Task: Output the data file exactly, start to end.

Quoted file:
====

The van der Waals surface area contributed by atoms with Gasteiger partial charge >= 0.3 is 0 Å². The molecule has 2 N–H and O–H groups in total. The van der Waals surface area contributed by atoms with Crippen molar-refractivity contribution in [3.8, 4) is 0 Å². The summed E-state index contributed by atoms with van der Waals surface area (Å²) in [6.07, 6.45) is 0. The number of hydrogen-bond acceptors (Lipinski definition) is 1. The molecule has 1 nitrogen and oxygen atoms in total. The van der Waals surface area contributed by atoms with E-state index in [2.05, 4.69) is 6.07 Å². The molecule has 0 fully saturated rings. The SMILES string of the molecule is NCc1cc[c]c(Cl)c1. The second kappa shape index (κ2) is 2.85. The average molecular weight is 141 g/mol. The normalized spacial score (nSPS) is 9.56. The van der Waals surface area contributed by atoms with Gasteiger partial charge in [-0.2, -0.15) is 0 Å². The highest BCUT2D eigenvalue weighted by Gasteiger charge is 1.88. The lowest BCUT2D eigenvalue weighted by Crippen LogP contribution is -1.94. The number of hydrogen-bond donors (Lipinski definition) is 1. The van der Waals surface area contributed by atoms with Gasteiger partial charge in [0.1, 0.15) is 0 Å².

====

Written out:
The van der Waals surface area contributed by atoms with Gasteiger partial charge >= 0.3 is 0 Å². The molecule has 2 N–H and O–H groups in total. The van der Waals surface area contributed by atoms with Crippen molar-refractivity contribution in [3.8, 4) is 0 Å². The summed E-state index contributed by atoms with van der Waals surface area (Å²) in [6.07, 6.45) is 0. The number of hydrogen-bond acceptors (Lipinski definition) is 1. The molecule has 1 nitrogen and oxygen atoms in total. The van der Waals surface area contributed by atoms with E-state index in [2.05, 4.69) is 6.07 Å². The molecule has 0 fully saturated rings. The SMILES string of the molecule is NCc1cc[c]c(Cl)c1. The second kappa shape index (κ2) is 2.85. The average molecular weight is 141 g/mol. The normalized spacial score (nSPS) is 9.56. The van der Waals surface area contributed by atoms with Gasteiger partial charge in [-0.2, -0.15) is 0 Å². The highest BCUT2D eigenvalue weighted by Gasteiger charge is 1.88. The lowest BCUT2D eigenvalue weighted by Crippen LogP contribution is -1.94. The number of hydrogen-bond donors (Lipinski definition) is 1. The van der Waals surface area contributed by atoms with Gasteiger partial charge in [0.1, 0.15) is 0 Å².